Half of Canadians expected to get cancer

CathyCathy Telfer from Chatham, Ontario, has survived 2 diagnoses of melanoma – first in 1997 and then again 10 years later. When her husband, Bob, was diagnosed with bladder cancer just days after their grandson was born, she remembers asking herself “will he get to see his grandson grow up?” Happily, both Cathy and Bob are doing well today.

Cathy’s story is not unique. In fact, according to the most recent Canadian Cancer Statistics report released in June, nearly 1 in 2 Canadians is expected to be diagnosed with cancer in their lifetime. We released this report on the state of cancer in Canada in collaboration with the Public Health Agency of Canada and Statistics Canada.

While this is a truly sobering statistic, it’s also true that real progress has been made in the fight against cancer. The overall cancer survival rate has increased from about 25% in the 1940s to 60% now, thanks to improvements in prevention, detection and treatment. Some cancers, like thyroid and testicular, now have survival rates over 90%. Yet other cancers, such as pancreatic and brain cancer, continue to have very low survival rates. We need to do more.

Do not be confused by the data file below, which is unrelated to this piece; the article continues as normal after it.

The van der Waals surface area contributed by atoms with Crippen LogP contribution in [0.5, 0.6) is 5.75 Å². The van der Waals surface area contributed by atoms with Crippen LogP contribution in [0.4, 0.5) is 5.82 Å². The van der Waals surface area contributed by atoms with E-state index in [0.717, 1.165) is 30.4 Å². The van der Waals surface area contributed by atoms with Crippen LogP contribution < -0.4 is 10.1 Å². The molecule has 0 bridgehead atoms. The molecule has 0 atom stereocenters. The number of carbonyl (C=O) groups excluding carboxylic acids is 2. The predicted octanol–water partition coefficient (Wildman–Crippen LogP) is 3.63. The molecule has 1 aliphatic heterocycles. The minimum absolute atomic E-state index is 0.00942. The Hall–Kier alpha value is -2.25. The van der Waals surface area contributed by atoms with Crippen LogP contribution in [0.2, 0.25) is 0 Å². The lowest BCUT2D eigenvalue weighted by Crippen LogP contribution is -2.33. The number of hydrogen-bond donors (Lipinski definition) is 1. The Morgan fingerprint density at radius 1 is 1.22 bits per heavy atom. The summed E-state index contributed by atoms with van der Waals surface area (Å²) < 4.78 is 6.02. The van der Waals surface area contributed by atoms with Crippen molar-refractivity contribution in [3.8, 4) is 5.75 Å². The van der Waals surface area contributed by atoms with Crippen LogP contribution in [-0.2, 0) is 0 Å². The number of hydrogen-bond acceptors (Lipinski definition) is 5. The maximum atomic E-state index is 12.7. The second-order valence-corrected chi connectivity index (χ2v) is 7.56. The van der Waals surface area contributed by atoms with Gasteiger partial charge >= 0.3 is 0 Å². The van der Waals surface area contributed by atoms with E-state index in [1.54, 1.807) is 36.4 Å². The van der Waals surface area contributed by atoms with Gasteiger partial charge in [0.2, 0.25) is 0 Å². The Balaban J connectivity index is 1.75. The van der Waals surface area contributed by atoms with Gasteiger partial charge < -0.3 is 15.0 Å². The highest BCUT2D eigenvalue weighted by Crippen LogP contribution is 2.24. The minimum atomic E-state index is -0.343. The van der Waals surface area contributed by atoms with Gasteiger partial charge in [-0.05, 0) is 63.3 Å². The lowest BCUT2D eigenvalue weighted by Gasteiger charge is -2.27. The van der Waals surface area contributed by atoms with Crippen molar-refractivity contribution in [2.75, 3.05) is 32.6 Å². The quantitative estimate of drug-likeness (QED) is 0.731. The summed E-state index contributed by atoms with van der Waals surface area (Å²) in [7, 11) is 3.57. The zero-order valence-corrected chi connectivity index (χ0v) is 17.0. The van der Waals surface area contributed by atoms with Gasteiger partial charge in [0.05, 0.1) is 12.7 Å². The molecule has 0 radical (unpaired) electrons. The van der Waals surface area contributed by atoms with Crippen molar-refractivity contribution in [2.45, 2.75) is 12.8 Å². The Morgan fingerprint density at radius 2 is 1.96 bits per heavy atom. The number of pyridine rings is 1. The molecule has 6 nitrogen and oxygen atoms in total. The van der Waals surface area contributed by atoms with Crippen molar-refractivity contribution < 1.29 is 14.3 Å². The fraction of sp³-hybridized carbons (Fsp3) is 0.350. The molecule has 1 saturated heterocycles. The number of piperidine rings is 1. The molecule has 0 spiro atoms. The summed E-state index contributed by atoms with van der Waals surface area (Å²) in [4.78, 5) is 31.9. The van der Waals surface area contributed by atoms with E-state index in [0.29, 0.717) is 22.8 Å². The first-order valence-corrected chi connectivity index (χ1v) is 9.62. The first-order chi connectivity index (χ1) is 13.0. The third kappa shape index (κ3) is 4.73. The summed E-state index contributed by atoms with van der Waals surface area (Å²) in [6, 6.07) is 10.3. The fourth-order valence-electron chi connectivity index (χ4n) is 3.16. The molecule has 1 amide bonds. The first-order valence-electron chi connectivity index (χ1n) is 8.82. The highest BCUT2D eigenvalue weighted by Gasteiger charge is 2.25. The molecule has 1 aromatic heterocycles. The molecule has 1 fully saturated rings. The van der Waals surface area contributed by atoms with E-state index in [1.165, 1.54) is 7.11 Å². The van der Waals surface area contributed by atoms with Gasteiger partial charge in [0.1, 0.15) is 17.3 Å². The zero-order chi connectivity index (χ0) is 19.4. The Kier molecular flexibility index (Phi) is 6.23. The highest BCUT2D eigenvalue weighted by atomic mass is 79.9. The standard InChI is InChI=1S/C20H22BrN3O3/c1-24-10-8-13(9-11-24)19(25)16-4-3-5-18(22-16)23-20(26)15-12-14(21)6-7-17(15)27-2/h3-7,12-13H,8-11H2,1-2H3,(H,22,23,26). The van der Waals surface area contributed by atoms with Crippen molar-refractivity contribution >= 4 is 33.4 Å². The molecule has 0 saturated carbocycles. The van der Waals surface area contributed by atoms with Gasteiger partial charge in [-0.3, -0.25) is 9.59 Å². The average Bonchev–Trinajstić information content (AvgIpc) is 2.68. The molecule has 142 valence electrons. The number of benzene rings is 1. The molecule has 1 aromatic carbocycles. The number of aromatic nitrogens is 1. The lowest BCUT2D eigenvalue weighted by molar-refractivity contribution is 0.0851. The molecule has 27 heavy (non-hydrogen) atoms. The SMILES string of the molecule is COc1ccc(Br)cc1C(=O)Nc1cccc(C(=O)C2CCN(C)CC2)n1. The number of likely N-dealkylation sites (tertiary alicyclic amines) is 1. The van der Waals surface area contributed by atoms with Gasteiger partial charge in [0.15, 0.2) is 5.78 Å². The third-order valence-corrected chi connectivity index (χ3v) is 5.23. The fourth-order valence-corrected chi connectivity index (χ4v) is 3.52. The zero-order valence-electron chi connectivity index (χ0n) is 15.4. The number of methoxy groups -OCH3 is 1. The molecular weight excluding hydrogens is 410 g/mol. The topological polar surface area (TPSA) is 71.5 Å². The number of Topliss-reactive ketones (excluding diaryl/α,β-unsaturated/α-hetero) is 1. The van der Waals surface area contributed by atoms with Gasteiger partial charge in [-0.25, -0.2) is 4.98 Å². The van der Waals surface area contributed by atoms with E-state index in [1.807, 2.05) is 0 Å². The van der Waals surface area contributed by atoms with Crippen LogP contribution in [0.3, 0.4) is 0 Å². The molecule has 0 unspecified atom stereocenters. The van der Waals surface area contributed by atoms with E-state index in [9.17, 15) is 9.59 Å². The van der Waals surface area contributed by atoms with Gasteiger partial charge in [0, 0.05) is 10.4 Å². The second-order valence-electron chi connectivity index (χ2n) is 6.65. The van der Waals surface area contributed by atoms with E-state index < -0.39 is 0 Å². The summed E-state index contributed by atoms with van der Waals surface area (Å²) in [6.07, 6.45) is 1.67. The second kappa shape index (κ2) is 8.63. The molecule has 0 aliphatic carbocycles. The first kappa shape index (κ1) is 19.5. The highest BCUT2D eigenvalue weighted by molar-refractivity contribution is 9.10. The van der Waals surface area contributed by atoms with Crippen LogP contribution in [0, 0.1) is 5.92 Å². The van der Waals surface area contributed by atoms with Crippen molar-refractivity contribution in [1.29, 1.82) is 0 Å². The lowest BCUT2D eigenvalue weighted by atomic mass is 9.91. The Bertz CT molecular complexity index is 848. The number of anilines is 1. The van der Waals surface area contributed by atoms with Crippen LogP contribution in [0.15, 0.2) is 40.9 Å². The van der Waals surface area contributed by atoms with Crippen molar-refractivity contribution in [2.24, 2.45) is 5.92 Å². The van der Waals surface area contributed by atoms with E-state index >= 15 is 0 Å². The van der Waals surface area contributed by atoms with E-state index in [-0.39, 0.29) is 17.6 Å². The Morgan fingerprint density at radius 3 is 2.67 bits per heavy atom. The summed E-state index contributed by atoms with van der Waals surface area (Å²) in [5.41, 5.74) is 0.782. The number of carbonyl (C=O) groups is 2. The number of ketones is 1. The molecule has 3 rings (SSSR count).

Cancer research makes progress possible – and donors make the research possible. Thanks to our donors, last year we invested $40 million in excellent research across the country. But there were many more worthy research projects that we could not fund. Imagine how much progress we could make if we funded them all.

Cancer truly does affect all of us in one way or another. “Cancer changes everything,” says Cathy.

Read our 2017 Canadian Cancer Statistics report and help us do more.